Orphanet J Rare Dis 2013 Apr 27;8:63. Epub 2013 Apr 27.

Background: Floating-Harbor syndrome (FHS) is a rare condition characterized by short stature, delays in expressive language, and a distinctive facial appearance. Recently, heterozygous truncating mutations in SRCAP were determined to be disease-causing. With the availability of a DNA based confirmatory test, we set forth to define the clinical features of this syndrome.

Methods And Results: Clinical information on fifty-two individuals with SRCAP mutations was collected using standardized questionnaires. Twenty-four males and twenty-eight females were studied with ages ranging from 2 to 52 years. The facial phenotype and expressive language impairments were defining features within the group. Height measurements were typically between minus two and minus four standard deviations, with occipitofrontal circumferences usually within the average range. Thirty-three of the subjects (63%) had at least one major anomaly requiring medical intervention. We did not observe any specific phenotype-genotype correlations.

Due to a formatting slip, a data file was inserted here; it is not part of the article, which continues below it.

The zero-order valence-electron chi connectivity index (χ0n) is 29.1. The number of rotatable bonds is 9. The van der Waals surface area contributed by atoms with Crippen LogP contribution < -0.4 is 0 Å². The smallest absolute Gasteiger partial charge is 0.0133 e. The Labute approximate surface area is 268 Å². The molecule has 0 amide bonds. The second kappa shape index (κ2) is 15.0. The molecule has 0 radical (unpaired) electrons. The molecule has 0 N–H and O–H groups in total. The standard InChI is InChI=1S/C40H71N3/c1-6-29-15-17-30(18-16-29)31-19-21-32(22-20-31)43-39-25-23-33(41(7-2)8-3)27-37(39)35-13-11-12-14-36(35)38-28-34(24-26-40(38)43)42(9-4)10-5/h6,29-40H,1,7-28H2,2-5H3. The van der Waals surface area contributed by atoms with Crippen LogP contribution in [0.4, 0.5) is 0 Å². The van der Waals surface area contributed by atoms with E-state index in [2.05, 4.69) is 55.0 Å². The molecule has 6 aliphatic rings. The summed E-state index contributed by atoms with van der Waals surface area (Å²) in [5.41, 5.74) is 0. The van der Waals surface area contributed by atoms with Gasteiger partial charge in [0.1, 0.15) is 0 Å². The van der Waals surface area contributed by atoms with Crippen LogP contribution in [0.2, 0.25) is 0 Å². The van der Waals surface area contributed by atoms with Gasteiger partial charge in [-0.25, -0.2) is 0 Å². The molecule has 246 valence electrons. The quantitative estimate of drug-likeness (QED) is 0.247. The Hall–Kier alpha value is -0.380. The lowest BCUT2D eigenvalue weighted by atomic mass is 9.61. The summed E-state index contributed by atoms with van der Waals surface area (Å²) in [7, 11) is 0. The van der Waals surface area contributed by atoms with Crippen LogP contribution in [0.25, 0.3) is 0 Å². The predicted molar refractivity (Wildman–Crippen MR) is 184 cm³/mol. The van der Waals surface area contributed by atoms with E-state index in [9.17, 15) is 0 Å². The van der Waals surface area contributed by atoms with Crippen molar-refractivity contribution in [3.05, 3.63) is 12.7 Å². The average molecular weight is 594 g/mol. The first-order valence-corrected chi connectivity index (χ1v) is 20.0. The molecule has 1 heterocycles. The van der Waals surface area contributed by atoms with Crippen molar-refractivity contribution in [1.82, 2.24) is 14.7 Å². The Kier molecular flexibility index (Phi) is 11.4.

Conclusions: This large cohort of individuals with molecularly confirmed FHS has allowed us to better delineate the clinical features of this rare but classic genetic syndrome, thereby facilitating the development of management protocols.
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http://dx.doi.org/10.1186/1750-1172-8-63DOI Listing
http://www.ncbi.nlm.nih.gov/pmc/articles/PMC3659005PMC
April 2013

Hydrogen sulfide preconditions the db/db diabetic mouse heart against ischemia-reperfusion injury by activating Nrf2 signaling in an Erk-dependent manner.

Am J Physiol Heart Circ Physiol 2013 May 11;304(9):H1215-24. Epub 2013 Mar 11.

Department of Surgery, Division of Cardiothoracic Surgery, Carlyle Fraser Heart Center, Emory University School of Medicine, Atlanta, Georgia 30308, USA.